Navajo Thunderbird: Myth and Meaning of this Powerful Symbol

Navajo Thunderbird: Myth and Meaning of this Powerful Symbol

The Thunderbird is one of the best-known Native American symbols. Thunderbird is a frequent subject of Native American totems, jewelry, drawings and petroglyphs. What is the meaning of this ancient symbol?

Thunderbird Is a Recognized Symbol

The Thunderbird is central to Native American mythology. Thunderbird images appear in the artworks of Plains, Southwestern, Northeastern and Pacific Northwestern tribes. Each has their own legend of this powerful spirit.

First People called this bird Thunderbird because the flapping of his powerful wings sounded like thunder. When he was angry, lightning would shoot from his eyes.

The Gros Ventre believed Thunderbird gave the sacred pipe of peace to humans. Among Plains tribes, Thunderbird was the deity of the summer season, and White Owl represented the winter months. The Winnebago believed that a man who dreamed of the Thunderbird was destined to become a great leader.

The Navajo Have a Special Reverence for Thunderbird

To the Navajo, Thunderbird is a sacred symbol with many meanings. They believe Thunderbird protects them, warns them of approaching danger and nourishes their crops.

Like all birds, the Navajo Thunderbird is also a spirit guide. Many Navajo believe the Thunderbird guides the souls of the dead through the underworld. Thunderbird comforts them on the long journey and protects them from danger.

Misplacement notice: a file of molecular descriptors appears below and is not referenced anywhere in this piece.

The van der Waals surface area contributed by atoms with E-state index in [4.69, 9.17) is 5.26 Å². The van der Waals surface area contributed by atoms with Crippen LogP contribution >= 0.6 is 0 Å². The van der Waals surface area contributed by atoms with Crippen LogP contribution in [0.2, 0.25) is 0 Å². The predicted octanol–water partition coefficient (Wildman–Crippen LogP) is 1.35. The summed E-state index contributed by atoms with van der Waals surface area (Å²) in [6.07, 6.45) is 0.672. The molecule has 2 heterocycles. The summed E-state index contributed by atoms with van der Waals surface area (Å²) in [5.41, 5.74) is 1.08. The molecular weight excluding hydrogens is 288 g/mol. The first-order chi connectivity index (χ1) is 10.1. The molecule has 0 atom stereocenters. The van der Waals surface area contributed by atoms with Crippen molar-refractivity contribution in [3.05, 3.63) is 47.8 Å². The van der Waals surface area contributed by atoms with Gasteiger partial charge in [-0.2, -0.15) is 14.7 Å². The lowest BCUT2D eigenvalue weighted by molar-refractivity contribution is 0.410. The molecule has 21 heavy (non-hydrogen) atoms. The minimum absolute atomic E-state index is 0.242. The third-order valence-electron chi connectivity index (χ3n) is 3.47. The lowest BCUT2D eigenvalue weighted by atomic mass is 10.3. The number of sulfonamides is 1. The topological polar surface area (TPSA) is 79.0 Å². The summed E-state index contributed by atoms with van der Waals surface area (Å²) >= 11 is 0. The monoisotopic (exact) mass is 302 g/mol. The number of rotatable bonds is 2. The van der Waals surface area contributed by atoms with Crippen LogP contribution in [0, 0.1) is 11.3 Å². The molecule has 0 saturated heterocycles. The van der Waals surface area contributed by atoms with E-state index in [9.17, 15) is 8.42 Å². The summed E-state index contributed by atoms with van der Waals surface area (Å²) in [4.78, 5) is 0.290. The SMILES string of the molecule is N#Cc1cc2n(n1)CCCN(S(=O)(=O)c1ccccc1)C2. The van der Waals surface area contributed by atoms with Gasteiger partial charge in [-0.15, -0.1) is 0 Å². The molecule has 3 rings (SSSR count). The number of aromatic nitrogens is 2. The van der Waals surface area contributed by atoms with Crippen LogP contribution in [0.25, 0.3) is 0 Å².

Thunderbird has many deep, spiritual meanings to the Navajo. He is a powerful, generous spirit who can control the skies.

Navajo Silversmithing: A Timeless Tradition

The Navajo have a long, rich tradition of silversmithing. In the 1800s, they learned to work silver from Mexican jewelers. Navajo-made silver items, including bucklessquash blossoms, horse tack, pendants, rings and bracelets became famous for their striking beauty and unusual designs.

Navajo jewelers worked with many stones, but they preferred turquoise, which they considered sacred. Images of the Navajo Thunderbird were common in these pieces.

Initially, they made jewelry for ceremonial purposes, but that changed when they realized how popular their jewelry was to non-Navajo. The Zuni were the first tribe to sell jewelry to non-Natives. Today, Navajo silver jewelry is considered some of the finest in the world.

At Kachina House, we are proud to offer high-quality pieces of Navajo jewelry. Here are a couple examples with Thunderbirds.

The first is a silver Navajo pin in the shape of a Thunderbird with a single turquoise stone. Made in the 1970s by Jason Livingston, it is in pristine condition and features the fine details that characterize Navajo silversmithing.

The second is a pair of turquoise and silver earrings made by Navajo silversmith Lorien Chee. These striking earrings feature a curved Thunderbird shape that blends traditional and modern styles.

Wear the Power of the Thunderbird

Carry the power and protection of the Thunderbird when you wear this gorgeous jewelry. As the largest distributor of Native American arts and crafts in Arizona, we have an unmatched selection of jewelry, pottery, Katsina dolls, and more. To see our full selection, visit our online showroom.

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